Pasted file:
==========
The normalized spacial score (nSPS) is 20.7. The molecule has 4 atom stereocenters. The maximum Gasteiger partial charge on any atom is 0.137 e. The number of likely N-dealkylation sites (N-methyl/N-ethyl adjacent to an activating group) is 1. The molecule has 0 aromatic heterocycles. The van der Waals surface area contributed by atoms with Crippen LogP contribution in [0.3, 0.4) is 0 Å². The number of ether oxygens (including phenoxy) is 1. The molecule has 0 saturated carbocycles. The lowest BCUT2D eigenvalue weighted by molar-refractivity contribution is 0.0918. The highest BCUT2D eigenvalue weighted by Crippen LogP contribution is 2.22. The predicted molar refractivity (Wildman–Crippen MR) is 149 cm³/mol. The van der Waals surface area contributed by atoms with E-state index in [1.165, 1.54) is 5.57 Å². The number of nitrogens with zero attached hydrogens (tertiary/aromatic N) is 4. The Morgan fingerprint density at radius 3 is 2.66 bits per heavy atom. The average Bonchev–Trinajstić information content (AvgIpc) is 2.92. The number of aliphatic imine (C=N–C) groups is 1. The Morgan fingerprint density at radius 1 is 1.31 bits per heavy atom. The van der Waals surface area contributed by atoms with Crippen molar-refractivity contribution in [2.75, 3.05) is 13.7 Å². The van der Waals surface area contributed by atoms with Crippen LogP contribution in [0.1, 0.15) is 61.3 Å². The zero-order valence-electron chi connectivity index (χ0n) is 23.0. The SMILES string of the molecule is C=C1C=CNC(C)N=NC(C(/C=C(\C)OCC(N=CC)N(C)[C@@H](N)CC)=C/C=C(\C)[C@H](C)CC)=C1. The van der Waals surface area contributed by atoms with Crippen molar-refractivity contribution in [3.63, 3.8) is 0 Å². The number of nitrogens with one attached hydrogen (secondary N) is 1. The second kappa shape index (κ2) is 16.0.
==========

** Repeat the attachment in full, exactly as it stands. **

The normalized spacial score (nSPS) is 20.7. The molecule has 4 atom stereocenters. The maximum Gasteiger partial charge on any atom is 0.137 e. The number of likely N-dealkylation sites (N-methyl/N-ethyl adjacent to an activating group) is 1. The molecule has 0 aromatic heterocycles. The van der Waals surface area contributed by atoms with Crippen LogP contribution in [0.3, 0.4) is 0 Å². The number of ether oxygens (including phenoxy) is 1. The molecule has 0 saturated carbocycles. The lowest BCUT2D eigenvalue weighted by molar-refractivity contribution is 0.0918. The highest BCUT2D eigenvalue weighted by Crippen LogP contribution is 2.22. The predicted molar refractivity (Wildman–Crippen MR) is 149 cm³/mol. The van der Waals surface area contributed by atoms with E-state index in [1.165, 1.54) is 5.57 Å². The number of nitrogens with zero attached hydrogens (tertiary/aromatic N) is 4. The Morgan fingerprint density at radius 3 is 2.66 bits per heavy atom. The average Bonchev–Trinajstić information content (AvgIpc) is 2.92. The number of aliphatic imine (C=N–C) groups is 1. The Morgan fingerprint density at radius 1 is 1.31 bits per heavy atom. The van der Waals surface area contributed by atoms with Crippen molar-refractivity contribution in [2.75, 3.05) is 13.7 Å². The van der Waals surface area contributed by atoms with Crippen LogP contribution in [0.1, 0.15) is 61.3 Å². The zero-order valence-electron chi connectivity index (χ0n) is 23.0. The SMILES string of the molecule is C=C1C=CNC(C)N=NC(C(/C=C(\C)OCC(N=CC)N(C)[C@@H](N)CC)=C/C=C(\C)[C@H](C)CC)=C1. The van der Waals surface area contributed by atoms with Crippen molar-refractivity contribution in [3.63, 3.8) is 0 Å². The number of nitrogens with one attached hydrogen (secondary N) is 1. The second kappa shape index (κ2) is 16.0.